Air travelers moved one step closer to being able to talk on cell phones and surf the Internet from laptops while in flight, thanks to votes by the Federal Communications Commission yesterday.
Cell phone use is banned on airplanes by two federal agencies for separate reasons. The Federal Aviation Administration fears the wireless signals could interfere with an airplane's avionics and communications equipment.
The FCC bans in-flight use because cell phones can communicate with more than one cell tower when in the air. This could lead to disruption of service for cell phones on the ground, which use only one tower at a time.
But the commission thinks cell phone technology has advanced far enough in recent years to minimize such disruption of ground service. Yesterday, the FCC voted to consider lifting its ban, and it will begin taking comments from businesses and travelers over the next few months.
The FAA, meanwhile, has commissioned a study that could eventually result in its cell phone ban being lifted. In the meantime, according to an agency spokesman, the FAA would consider lifting the ban for a specific airline or manufacturer if it could prove that cell phone or Internet use on its aircraft is not dangerous. The FAA has already approved Boeing Co.'s Connexion, a high-speed Internet service available on some overseas routes flown by Lufthansa, All Nippon Airways and others.
Some of the five FCC commissioners expressed anxiety yesterday over what a planeload of chatty fliers would sound like.
"We here at the commission need to determine precisely what jurisdiction the FCC has over the annoying seatmate issue," Commissioner Michael J. Copps said.
"We'll let others work out the details of etiquette," Commissioner Jonathan S. Adelstein said.
In a related action, the commission proposed rules for auctioning off spectrum that would give air travelers access to high-speed Internet in addition to cell phone service, though that measure caused some internal dissent.
Currently, the only FCC-approved contact that U.S. fliers can have with the ground is via Verizon's Airfone service, the sole remaining licensee of six licenses granted by the commission years ago for such service. "The current air-to-ground narrowband service surely has not fulfilled expectations," Copps said in a statement. "There are few calls made each day, and the service is high-priced and limited to voice."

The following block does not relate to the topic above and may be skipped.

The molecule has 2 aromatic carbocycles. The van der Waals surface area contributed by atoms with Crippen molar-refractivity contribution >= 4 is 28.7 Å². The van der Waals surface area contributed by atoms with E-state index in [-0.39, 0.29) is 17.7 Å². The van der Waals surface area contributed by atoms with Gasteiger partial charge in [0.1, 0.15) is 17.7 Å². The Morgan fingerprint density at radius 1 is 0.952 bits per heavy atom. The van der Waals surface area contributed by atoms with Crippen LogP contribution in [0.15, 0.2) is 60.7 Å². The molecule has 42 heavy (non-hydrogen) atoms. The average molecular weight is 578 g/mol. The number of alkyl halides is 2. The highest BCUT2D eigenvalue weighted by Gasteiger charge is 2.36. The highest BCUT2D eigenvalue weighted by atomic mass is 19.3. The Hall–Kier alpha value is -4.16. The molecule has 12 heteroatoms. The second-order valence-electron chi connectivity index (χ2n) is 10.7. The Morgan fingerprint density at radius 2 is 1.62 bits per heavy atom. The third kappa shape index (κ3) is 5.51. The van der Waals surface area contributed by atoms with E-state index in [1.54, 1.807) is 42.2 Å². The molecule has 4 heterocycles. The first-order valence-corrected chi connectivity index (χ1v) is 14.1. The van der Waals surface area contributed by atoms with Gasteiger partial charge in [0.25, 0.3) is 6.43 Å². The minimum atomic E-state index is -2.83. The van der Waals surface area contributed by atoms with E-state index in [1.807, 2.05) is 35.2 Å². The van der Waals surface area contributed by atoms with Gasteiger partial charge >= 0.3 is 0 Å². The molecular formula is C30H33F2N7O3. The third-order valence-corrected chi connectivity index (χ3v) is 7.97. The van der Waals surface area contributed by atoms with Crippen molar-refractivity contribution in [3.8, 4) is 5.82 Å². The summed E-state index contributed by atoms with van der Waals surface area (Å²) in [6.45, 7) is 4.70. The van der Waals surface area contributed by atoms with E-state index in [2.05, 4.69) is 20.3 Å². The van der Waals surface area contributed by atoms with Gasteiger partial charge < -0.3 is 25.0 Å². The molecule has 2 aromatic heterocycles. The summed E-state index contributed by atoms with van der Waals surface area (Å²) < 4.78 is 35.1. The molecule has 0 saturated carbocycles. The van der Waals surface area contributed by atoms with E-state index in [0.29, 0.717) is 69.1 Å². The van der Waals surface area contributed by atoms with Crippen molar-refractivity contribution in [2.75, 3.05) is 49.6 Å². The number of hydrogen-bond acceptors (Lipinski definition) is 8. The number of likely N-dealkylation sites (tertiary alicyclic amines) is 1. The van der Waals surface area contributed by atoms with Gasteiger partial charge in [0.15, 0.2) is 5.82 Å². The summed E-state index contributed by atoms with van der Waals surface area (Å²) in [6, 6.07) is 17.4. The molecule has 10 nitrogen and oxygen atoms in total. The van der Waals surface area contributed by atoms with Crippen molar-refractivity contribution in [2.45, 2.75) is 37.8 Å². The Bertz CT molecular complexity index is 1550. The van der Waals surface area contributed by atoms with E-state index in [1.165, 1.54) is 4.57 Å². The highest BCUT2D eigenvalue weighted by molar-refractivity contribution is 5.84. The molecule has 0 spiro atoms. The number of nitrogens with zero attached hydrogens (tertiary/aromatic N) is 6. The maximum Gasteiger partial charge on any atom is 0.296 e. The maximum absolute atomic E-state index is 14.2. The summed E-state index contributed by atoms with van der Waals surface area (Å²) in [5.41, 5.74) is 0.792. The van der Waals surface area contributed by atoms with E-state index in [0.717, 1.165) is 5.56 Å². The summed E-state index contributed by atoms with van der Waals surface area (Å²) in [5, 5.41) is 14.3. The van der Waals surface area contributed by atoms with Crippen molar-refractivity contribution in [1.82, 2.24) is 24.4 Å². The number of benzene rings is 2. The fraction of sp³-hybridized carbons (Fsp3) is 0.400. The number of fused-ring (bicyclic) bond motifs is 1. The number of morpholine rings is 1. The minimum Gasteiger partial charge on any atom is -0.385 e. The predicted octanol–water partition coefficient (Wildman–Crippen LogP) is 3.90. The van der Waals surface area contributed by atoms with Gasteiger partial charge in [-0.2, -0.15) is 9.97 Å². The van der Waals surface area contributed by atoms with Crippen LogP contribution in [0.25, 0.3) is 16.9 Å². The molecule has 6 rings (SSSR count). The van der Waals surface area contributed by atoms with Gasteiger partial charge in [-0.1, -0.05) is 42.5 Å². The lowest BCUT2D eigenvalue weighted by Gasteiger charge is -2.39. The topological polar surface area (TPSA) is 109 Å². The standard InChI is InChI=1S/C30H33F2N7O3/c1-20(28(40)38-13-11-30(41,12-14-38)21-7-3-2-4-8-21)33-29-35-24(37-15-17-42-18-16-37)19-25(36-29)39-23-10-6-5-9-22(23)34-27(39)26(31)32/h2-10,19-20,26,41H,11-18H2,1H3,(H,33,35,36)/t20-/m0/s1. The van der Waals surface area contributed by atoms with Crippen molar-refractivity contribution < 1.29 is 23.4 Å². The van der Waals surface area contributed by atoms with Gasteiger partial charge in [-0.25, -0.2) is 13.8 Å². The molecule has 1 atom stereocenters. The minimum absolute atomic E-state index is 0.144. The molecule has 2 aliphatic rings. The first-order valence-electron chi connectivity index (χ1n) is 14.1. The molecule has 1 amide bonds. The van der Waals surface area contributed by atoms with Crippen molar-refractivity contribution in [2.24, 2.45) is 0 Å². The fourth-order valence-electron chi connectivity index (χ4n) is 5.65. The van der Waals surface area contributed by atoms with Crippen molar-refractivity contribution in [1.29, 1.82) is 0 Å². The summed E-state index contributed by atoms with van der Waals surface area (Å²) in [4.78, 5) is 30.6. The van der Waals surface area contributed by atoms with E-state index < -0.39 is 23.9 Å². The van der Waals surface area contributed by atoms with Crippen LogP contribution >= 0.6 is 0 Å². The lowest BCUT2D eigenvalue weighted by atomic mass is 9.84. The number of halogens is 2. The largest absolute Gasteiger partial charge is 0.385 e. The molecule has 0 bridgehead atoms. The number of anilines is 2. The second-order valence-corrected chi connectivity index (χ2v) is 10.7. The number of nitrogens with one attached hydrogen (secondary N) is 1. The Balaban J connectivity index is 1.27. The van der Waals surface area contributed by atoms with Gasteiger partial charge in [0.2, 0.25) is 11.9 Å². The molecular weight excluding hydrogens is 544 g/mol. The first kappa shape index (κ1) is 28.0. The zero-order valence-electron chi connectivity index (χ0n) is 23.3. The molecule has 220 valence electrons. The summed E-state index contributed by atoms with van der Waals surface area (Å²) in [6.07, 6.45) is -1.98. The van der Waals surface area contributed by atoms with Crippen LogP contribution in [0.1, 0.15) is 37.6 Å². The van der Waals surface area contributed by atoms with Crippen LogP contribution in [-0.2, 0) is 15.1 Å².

For these reasons, the FCC seeks to overhaul the system and sell the four megahertz of spectrum that are used to provide it.
But the plan for chopping up and selling off the spectrum to a number of businesses is controversial.
The new rules say no company can own more than three megahertz of the spectrum. But even that, commissioners Copps and Adelstein warned, would be enough to allow one company to have a monopoly over high-speed service to aircraft.
Copps said that if one company bought three megahertz, "true broadband air-to-ground" service could not be supported by any other company on the remaining single megahertz of spectrum. "That means that if a company bids enough, it can exclude all other competitors, leaving airlines with only one possible supplier and passengers with no choice," he said.
However, commission Chairman Michael K. Powell and FCC engineers said they have crafted a plan that allows for overlapping use of the spectrum and does not just enable competition among competitive high-speed Internet providers, but opens up the spectrum to businesses that "only want small slices" of it, Powell said.
"We have to not pick winners and losers in business plans," he said.
Space Data Corp., a small Arizona company that transmits data via high-altitude balloons and favored the spectrum-allocation plan passed by the FCC yesterday, said one megahertz is currently not enough bandwidth to provide high-speed Internet, but it will be within months.